Page 52
Franklin, Meeting with the following curious little piece the other day, I send it to you to republish, as it is now in very few hands.
Page 60
The old men sit in the foremost ranks, the warriors in the next, and the women and children in the hindmost.
Page 69
Mr.
Page 92
Edwards's late book, entitled, 'Some Thoughts concerning the present Revival of Religion in New-England,' from 367 to 375; and when you judge of others, if you can perceive the fruit to be good, don't terrify yourself that the tree may be evil; but be assured it is not so, for you know who has said, 'Men do not gather grapes off thorns, and figs off thistles.
Page 109
But these discussions I leave to you, as being more able to manage them: only, I will send you a little scrap I wrote some time since on the laws prohibiting foreign commodities.
Page 123
I doubt not your being a man of merit, and, knowing it yourself, you may forget that it is not known to everybody; but reflect a moment, sir, and you will be convinced, that if I were to practise giving letters of recommendation to persons whose character I knew no more than I do of yours, my recommendations would soon be of no authority at all.
Page 143
"In looking forward, twenty five years seems a long period; but in looking back, how short! Could you imagine that 'tis now full a quarter of a century since we were first acquainted! it was in 1757.
Page 146
Blagden, and esteem myself much honoured by your friendly remembrance.
Page 159
How Eliza began to grow jolly, that is, fat and handsome, resembling Aunt Rooke, whom I used to call _my lovely_.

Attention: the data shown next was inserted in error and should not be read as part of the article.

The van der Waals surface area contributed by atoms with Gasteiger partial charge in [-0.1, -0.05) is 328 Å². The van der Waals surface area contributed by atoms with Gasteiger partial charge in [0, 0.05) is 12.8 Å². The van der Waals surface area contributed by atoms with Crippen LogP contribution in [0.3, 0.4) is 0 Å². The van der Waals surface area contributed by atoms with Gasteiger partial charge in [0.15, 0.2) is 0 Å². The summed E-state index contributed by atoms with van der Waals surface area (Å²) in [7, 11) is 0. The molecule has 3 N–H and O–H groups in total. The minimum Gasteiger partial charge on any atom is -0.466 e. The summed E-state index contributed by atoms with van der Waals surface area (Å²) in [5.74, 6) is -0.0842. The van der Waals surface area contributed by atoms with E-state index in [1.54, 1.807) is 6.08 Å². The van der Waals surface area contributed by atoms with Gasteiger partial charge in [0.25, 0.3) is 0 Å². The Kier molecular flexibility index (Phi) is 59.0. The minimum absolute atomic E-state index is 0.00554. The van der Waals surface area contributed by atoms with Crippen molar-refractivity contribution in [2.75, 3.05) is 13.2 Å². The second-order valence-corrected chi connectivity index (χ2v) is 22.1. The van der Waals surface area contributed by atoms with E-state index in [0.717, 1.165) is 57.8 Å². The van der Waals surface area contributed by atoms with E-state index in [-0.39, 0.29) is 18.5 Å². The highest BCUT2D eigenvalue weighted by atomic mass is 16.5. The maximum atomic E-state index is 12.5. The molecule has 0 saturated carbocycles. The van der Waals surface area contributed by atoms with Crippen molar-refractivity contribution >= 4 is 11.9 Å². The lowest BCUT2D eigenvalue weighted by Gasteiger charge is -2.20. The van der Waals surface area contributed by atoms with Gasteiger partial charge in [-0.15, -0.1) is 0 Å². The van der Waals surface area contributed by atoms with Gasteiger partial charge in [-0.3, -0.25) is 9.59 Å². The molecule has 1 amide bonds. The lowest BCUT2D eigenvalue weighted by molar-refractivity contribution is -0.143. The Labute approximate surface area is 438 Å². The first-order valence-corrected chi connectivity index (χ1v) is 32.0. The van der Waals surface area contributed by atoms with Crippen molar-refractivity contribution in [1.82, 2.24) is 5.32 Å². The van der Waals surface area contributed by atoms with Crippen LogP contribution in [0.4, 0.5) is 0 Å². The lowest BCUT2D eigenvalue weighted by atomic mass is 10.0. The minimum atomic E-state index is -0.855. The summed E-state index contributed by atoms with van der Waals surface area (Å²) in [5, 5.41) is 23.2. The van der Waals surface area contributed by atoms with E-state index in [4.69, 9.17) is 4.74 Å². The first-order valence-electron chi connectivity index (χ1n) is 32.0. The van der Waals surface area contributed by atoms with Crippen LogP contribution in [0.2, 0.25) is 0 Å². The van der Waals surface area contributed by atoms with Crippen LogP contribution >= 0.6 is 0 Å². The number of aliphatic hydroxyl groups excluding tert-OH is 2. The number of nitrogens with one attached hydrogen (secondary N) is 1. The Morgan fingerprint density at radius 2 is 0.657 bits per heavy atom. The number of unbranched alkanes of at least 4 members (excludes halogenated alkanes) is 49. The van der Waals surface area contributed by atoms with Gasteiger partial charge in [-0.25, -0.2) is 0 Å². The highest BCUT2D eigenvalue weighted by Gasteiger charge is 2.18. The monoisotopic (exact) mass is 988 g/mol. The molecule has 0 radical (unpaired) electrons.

Page 167
"I regret the immense quantity of misery brought upon mankind by this Turkish war; and I am afraid the King of Sweden may burn his fingers by attacking Russia.
Page 186
Add that the pyrites alone, of all the known minerals, yields this inflammable vapour, is highly probable; for that no mineral or ore whatsoever is sulphurous, but as it is wholly or in part a pyrites, and that there is but one species of brimstone which the pyrites naturally and only yields.
Page 191
While the houses on the one side of the street were swallowed up, on the other they were thrown in heaps; and the sand in the street rose like waves in the sea, lifting up everybody that stood on it, and immediately dropping down into pits; and at the same instant, a flood of waters breaking in, rolled them over and over; some catching hold of beams and rafters, &c.
Page 212
The condensation of the moisture contained in so great a quantity of warm air as may be supposed to rise in a short time in this prodigiously rapid whirl, is perhaps sufficient to form a great extent of cloud, though the spout should be over land, as those at Hatfield; and if the land happens not to be very dusty, perhaps the lower part of the spout will scarce become visible at all; though the upper, or what is commonly called the descending part, be very distinctly seen.
Page 222
, contain a great deal of solid fire; and that, in short, what escapes and is dissipated in the burning of bodies, besides water and earth, is generally the air and fire that before made parts of the solid.
Page 228
Cast your eye on the map of North America, and observe the Bay of Chesapeake, in Virginia, mentioned above; you will see, communicating with it by their mouths, the great rivers Susquehanna, Potomac, Rappahannoc, York, and James, besides a number of smaller streams, each as big as the Thames.
Page 230
B.